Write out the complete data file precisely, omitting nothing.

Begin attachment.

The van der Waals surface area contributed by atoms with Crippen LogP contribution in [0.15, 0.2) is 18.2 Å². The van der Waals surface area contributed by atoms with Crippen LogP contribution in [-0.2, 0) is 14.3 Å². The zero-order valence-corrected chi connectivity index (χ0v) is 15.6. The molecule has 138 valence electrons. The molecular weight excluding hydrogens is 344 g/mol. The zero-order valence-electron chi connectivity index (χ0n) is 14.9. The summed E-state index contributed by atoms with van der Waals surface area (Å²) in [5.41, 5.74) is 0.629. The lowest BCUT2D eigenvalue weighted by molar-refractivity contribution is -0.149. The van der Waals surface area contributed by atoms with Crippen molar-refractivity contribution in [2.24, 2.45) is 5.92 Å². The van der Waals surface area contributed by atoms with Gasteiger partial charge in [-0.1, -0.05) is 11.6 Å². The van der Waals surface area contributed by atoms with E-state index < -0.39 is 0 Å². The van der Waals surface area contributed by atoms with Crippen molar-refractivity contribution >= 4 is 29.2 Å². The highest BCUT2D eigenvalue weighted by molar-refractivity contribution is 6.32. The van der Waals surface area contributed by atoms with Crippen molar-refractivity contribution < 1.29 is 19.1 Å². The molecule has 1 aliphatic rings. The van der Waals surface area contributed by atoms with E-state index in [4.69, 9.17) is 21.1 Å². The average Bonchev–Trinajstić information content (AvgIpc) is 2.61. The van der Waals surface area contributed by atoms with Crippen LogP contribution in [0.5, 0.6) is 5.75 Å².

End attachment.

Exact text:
The van der Waals surface area contributed by atoms with Crippen LogP contribution in [0.15, 0.2) is 18.2 Å². The van der Waals surface area contributed by atoms with Crippen LogP contribution in [-0.2, 0) is 14.3 Å². The zero-order valence-corrected chi connectivity index (χ0v) is 15.6. The molecule has 138 valence electrons. The molecular weight excluding hydrogens is 344 g/mol. The zero-order valence-electron chi connectivity index (χ0n) is 14.9. The summed E-state index contributed by atoms with van der Waals surface area (Å²) in [5.41, 5.74) is 0.629. The lowest BCUT2D eigenvalue weighted by molar-refractivity contribution is -0.149. The van der Waals surface area contributed by atoms with Crippen molar-refractivity contribution in [2.24, 2.45) is 5.92 Å². The van der Waals surface area contributed by atoms with Gasteiger partial charge in [-0.1, -0.05) is 11.6 Å². The van der Waals surface area contributed by atoms with E-state index < -0.39 is 0 Å². The van der Waals surface area contributed by atoms with Crippen molar-refractivity contribution >= 4 is 29.2 Å². The highest BCUT2D eigenvalue weighted by molar-refractivity contribution is 6.32. The van der Waals surface area contributed by atoms with Crippen molar-refractivity contribution < 1.29 is 19.1 Å². The molecule has 1 aliphatic rings. The van der Waals surface area contributed by atoms with E-state index in [4.69, 9.17) is 21.1 Å². The average Bonchev–Trinajstić information content (AvgIpc) is 2.61. The van der Waals surface area contributed by atoms with Crippen LogP contribution in [0.5, 0.6) is 5.75 Å².